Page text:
What is your method of working with a single CSS file in a large team and version control

We work on the Magento platform and our front-end developers all work on the same CSS stylesheet. There are a lot of existing styles that come with this stylesheet. Most of the time I tell them to put any additional styles at the bottom to make it easier for merging and everything. This doesn’t always work when you want put certain styles with selectors that are already existing in the stylesheet.

We seem to be having a lot of issues with developers not managing conflicts correctly and overriding other peoples code. Obviously its always best to try and work on files when you know others are done with it to lessen the chance of conflicts but obviously if there is more then one developer working on a site and there is only one CSS file this is going to run into a lot of conflicts.

I am looking for ways other people manage this and some ideas for how to best minimize the amount of conflicts these developers have.

4 thoughts on “What is your method of working with a single CSS file in a large team and version control”

    1. Don’t have a single CSS file. Have a bunch of small CSS files that are merged and minified into a single file for deployment but that logically separate styles during development.

      As @JosephMastey suggests below, I personally separate one file per differently-styled page of the site. Within stylesheets I tend to order selectors from more-general to more specific, and group selectors together (e.g. all table#foo ... selectors are contiguous).

    2. Use a sane version-control system like Git that does not require you to check out or lock files, but instead allows simultaneous edits with intelligent merges.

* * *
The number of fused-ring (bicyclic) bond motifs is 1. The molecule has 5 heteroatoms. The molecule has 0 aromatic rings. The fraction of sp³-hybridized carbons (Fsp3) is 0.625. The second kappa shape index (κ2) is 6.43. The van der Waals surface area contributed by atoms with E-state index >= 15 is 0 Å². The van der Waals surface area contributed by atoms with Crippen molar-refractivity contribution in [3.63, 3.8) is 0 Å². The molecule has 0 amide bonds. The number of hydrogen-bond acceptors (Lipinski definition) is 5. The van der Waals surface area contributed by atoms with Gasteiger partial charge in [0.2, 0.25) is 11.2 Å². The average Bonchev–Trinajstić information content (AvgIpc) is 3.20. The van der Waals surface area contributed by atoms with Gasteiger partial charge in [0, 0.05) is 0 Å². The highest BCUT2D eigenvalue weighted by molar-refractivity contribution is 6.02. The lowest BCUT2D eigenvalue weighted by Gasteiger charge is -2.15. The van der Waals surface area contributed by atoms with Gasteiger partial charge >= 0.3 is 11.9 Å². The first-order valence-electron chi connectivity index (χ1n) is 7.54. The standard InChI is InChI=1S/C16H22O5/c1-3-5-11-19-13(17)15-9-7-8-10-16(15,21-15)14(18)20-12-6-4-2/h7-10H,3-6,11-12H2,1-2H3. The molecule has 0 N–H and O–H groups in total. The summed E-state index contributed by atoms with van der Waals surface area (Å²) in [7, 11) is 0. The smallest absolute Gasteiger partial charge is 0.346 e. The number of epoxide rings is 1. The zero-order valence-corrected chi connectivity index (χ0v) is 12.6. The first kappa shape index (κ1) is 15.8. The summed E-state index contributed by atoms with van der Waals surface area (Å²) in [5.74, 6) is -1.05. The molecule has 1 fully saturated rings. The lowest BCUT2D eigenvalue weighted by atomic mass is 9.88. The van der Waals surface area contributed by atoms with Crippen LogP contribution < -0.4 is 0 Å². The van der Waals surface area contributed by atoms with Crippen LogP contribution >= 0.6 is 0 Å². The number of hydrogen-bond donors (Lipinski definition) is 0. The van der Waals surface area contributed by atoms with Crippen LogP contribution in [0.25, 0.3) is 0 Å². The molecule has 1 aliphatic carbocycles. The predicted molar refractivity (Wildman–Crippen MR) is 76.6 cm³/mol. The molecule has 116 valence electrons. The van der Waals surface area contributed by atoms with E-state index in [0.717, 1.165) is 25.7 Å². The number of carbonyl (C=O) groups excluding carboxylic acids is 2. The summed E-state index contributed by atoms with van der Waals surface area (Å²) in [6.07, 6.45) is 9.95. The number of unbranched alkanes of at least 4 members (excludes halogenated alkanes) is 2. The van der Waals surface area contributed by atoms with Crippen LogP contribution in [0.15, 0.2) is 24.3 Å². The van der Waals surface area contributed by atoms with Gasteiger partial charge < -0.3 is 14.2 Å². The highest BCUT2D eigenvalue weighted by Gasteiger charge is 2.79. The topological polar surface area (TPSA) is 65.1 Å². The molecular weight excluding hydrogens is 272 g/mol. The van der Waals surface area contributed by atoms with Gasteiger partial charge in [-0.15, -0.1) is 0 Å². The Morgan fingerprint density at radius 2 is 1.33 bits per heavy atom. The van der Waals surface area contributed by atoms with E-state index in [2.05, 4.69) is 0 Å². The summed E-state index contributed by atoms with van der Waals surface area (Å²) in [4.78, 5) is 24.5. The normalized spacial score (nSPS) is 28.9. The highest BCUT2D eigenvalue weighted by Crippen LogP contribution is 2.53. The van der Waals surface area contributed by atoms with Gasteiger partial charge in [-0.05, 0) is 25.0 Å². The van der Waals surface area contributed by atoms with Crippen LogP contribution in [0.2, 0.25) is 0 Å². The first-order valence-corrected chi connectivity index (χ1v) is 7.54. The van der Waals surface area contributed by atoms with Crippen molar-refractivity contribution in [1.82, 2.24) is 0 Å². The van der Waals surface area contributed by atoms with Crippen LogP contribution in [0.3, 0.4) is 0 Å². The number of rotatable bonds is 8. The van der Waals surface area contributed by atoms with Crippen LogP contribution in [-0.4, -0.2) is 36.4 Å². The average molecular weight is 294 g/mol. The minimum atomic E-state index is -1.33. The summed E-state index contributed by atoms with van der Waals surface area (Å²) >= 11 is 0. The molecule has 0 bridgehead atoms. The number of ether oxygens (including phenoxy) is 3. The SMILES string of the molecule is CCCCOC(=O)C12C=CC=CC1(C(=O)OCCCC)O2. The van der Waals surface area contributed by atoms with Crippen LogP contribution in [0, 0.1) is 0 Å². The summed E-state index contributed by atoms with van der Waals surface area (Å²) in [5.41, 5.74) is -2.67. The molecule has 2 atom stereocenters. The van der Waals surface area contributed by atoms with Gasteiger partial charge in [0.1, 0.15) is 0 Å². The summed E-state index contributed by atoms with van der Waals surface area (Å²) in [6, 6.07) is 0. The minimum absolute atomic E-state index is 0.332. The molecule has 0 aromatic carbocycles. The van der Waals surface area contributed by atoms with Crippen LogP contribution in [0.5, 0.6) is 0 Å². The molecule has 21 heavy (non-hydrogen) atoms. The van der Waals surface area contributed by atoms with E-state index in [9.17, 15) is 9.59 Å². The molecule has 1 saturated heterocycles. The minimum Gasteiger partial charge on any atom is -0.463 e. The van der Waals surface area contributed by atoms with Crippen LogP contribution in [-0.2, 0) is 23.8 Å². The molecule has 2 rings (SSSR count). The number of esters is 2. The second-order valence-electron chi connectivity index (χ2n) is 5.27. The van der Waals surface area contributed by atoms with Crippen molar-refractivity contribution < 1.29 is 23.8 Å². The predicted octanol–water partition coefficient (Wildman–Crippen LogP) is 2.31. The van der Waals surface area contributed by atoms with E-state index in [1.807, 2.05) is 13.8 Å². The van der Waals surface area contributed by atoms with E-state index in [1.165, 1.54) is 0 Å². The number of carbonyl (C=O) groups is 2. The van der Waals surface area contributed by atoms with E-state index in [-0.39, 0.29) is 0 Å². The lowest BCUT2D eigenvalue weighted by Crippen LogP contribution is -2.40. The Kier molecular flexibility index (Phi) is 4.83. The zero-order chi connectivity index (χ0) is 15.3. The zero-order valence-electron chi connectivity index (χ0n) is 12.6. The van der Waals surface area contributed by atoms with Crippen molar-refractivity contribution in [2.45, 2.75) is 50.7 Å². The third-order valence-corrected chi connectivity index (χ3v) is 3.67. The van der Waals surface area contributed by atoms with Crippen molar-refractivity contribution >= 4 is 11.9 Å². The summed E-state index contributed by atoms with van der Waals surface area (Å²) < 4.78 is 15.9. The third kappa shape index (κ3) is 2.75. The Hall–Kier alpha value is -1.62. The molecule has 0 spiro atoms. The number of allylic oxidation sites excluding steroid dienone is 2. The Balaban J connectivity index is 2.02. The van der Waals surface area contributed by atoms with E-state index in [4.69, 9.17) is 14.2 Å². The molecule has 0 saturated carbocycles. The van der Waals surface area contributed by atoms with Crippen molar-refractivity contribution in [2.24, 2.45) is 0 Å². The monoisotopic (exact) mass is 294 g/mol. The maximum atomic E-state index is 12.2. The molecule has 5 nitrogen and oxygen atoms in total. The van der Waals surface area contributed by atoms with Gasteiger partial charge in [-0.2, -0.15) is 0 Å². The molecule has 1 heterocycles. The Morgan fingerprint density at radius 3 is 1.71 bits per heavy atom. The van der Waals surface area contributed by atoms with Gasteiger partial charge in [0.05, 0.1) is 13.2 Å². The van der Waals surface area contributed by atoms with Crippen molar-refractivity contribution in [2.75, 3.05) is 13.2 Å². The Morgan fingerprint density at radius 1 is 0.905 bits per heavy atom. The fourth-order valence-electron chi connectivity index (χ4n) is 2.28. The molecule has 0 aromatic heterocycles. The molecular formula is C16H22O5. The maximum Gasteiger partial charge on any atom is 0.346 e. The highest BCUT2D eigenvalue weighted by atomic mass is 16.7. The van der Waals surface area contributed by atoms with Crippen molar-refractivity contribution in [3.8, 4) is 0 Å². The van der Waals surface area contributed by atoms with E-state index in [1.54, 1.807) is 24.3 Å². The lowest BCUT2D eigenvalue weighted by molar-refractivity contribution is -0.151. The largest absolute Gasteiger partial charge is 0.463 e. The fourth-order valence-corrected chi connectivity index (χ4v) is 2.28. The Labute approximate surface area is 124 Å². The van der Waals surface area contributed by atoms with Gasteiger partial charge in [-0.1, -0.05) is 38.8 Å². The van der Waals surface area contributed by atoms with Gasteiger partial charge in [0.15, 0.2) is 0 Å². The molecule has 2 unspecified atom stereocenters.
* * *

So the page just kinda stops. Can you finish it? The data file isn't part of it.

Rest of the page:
Edit: And at some point you have train and trust your developers. The only method that will ultimately help with developers who are repeatedly running over each others’ work and merging their edits badly is teaching them not to do so.

  1. Your chance of edit conflicts increases dramatically if everyone’s editing the same part of the file (namely, the end).

    I’d say let the CSS go where it goes naturally. If someone’s editing one part and someone else is editing a whole other section, any decent revision control system will merge most of the changes automatically when someone updates, and there will be fewer conflicts.

  2. I concur on the “Don’t have a single CSS file” sentiment. Magento modules can each have their own stylesheet(s), and of course you already separate unrelated tasks into independent modules don’t you? I would prefer it if Magento came with separate sheets for catalog, checkout, customer, etc. but sadly it does not, you’ll have to do that yourself and maybe prepare a blank theme with them.

    It doesn’t make sense to break it up according to developers. Devs come and go and are assigned different tasks.

    Magento also includes CSS & JS merging so you don’t need to worry about having many sheets. There is Fooman Speedster and mod_pagespeed as well.

  3. In my experience, a single developer should be working on the project until it matures enough to allow for outside help. That single developer should set guidelines and standard styles to be used throughout the application, so that people need not add a new style for each element. Try and have the initial developer review all new stylesheet changes as they’re added to the repository initially, so that developers that are new to the project are made aware of utility classes, or conventions, that exist.

    It would also help if you had some kind of stock system theme that you always start with — that way people know the score at the start of each project and have no excuse to mess up your organised CSS 🙂

    As @cHao points out, when a whole bunch of developers get involved make sure they never add directly to the end of the file. That’s the single biggest cause of conflicts that we experience and can be easily avoided.

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